angiotensin receptor blockers In total compositional data of
In total 18 compositional data of Rw have been collected from the high-P experiments with some bulk compositions broadly appropriate for the upper angiotensin receptor blockers such as the depleted harzburgite with 82 wt% olivine removal (Irifune and Ringwood, 1987), pyrolite (Irifune, 1994), Tinaquillo lherzolite (Wood, 2000), MPY-90 pyrolite (Wood, 2000), K-doped KLB-1 (Wang and Takahashi, 2000), and KLB-1 (Hirose, 2002) at variant P-T conditions, ranging from 19 to 24 GPa and 1573–2373 K (Table 6). The stable phase assemblages observed in these high-P experiments were Rw ± Mj ± Ca-Pv ± Wd ± St (stishovite) ± Mg-Pv (MgSiO3-rich perovskite) ± Mw (magnesiowüstite) ± Ak (MgSiO3-rich akimotoite) ± K phase II ((K,Mg) (Al,Si)O4 phase) ± Melt. From these high-P experiments, we did not observe any correlation between the XFe of the Rw and the XFe of the bulk composition. In order to see the P effect on the composition of the Rw, we removed the data with either too high experimental T, or too low experimental T, or without Mj phase, and obtained a data set of 6 experiments (Runs E293 and E291 from Irifune (1994), Run 3312 from Wang and Takahashi (2000), and Runs C190, C189 and C179 from Hirose (2002)). A nominally negative correlation between the XFe of the Rw and the XFe of the bulk composition emerged, which made no sense and was thus interpreted as an artifice. Since the experimental T range was from 1773 to 1873 K only, the real cause to this correlation was pressure, as shown in Fig. 6.
The correlation between the Rw composition and P illustrated in Fig. 6 can be described with the following equation:where P is in GPa (17 < P < 24 GPa). It should be emphasized that this correlation seems neither strongly dependent to the bulk compositions nor severely affected by the temperature in the lower part of the MTZ, which varies by ∼50 K only along the normal mantle geotherm from ∼17 to 24 GPa (generally ∼1773 K at 17 GPa increasing to ∼1823 K at 24 GPa; Ito and Katsura, 1989; Jackson, 1998; Jackson and Rigden, 1998). Accordingly, the XFe of the Rw decreases from ∼0.13 to 0.09 as P increases from ∼17 to 24 GPa. At P higher than 24 GPa, Rw breaks down to the phase assemblage Mg-Pv + Mw (Liu, 1976b; Fei et al., 2004).
Several lines of data support the composition variation of the Rw in the lower part of the MTZ, as displayed in Fig. 6. High-P experiments in the simple system Mg2SiO4–Fe2SiO4 demonstrated that the compositions of the Wd-Rw pair moved to the Mg2SiO4 end as P increased (Ito and Katsura, 1989; Katsura and Ito, 1989; Fei et al., 1991; Frost, 2003b). With the introduction of Mj to the Ol-Wd-Rw system, a negative correlation between the XFe of the Wd/Mj and P was experimentally demonstrated by Irifune and Isshiki (1998); a similar negative correlation between the XFe of the Rw/Mj and P has not been experimentally demonstrated, but highly possibly remains valid, considering the similar crystal chemical behavior of Rw and Wd in coexistence with Mj (Frost, 2003a, 2003b). Furthermore, Ol inclusions in diamonds from the mantle (Hutchison et al., 2001; Sobolev et al., 2008), with some probably being a retrograde phase of Rw from the lower part of the MTZ (Hutchison et al., 2001), had various XFe values, from ∼0.06 to 0.14, implying a possible correlation between the XFe and P. To precisely establish such a correlation for the real Earth environment, more quantitative composition and inclusion-formation P data, as documented by Nestola et al. (2011b), should be reported for the natural samples first.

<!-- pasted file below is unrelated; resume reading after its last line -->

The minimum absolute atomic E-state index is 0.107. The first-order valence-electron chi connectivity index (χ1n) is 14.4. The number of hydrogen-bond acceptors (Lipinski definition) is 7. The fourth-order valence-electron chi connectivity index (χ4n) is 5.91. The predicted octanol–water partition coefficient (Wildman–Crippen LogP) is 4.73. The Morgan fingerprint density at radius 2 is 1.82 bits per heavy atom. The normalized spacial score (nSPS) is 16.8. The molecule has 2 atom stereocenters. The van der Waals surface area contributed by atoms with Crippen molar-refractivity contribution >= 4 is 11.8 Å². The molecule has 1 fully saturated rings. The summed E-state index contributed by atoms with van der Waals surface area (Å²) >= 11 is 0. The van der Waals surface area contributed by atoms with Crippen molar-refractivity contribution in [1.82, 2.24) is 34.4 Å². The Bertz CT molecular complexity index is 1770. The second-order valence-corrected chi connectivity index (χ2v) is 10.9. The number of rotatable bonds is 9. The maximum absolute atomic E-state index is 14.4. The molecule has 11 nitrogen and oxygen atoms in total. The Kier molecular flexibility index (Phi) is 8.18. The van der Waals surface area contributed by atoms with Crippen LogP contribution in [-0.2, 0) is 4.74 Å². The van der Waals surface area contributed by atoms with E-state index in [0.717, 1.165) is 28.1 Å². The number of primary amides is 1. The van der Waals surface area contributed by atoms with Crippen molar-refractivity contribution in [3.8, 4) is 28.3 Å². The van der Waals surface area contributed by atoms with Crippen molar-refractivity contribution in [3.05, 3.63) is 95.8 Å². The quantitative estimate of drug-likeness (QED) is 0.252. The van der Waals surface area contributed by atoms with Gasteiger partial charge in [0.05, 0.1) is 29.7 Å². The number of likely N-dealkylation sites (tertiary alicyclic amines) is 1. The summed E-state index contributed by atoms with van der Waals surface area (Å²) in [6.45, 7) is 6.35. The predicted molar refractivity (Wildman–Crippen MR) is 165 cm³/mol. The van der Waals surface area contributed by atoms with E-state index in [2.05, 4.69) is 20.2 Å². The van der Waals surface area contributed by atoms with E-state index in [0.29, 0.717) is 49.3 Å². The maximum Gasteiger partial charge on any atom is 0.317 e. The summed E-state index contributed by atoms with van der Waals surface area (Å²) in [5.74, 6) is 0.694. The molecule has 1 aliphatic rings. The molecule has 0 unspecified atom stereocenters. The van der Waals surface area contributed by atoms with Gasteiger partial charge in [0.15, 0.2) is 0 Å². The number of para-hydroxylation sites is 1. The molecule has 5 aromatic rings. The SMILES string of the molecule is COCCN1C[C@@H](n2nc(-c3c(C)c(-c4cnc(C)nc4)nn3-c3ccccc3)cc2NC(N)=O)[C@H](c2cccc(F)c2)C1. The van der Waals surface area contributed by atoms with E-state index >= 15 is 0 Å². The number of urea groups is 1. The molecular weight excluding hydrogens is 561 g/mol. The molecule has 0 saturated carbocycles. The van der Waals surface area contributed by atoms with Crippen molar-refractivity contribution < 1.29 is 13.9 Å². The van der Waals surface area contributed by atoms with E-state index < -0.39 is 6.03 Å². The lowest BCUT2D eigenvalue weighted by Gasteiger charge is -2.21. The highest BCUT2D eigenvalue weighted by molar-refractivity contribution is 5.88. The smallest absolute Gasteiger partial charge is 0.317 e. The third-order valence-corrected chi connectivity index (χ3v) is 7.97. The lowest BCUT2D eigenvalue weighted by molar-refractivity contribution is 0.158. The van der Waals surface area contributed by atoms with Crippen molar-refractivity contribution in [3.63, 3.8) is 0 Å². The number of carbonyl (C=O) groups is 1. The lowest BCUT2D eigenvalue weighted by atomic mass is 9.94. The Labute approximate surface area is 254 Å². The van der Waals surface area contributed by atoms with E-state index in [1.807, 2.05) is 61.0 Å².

Conclusion With complete summarizing and critical analyzing of the relevant experimental data in the literature, we have arrived at the following conclusions:
Acknowledgments We thank Dr Q. Liu for providing some old reference papers and valuable discussions. We thank Dr F. Nestola, Dr M. Walter and an anonymous scientist for commenting on an early version of this manuscript. This investigation was financially supported by the National Natural Science Foundation of China (41273072 and 41090371), the Key Laboratory of Earth\'s Deep Interior, Chinese Academy of Sciences (DQSB201101), and the State Key Laboratory of Ore Deposit Geochemistry, Institute of Geochemistry, Chinese Academy of Sciences (201114).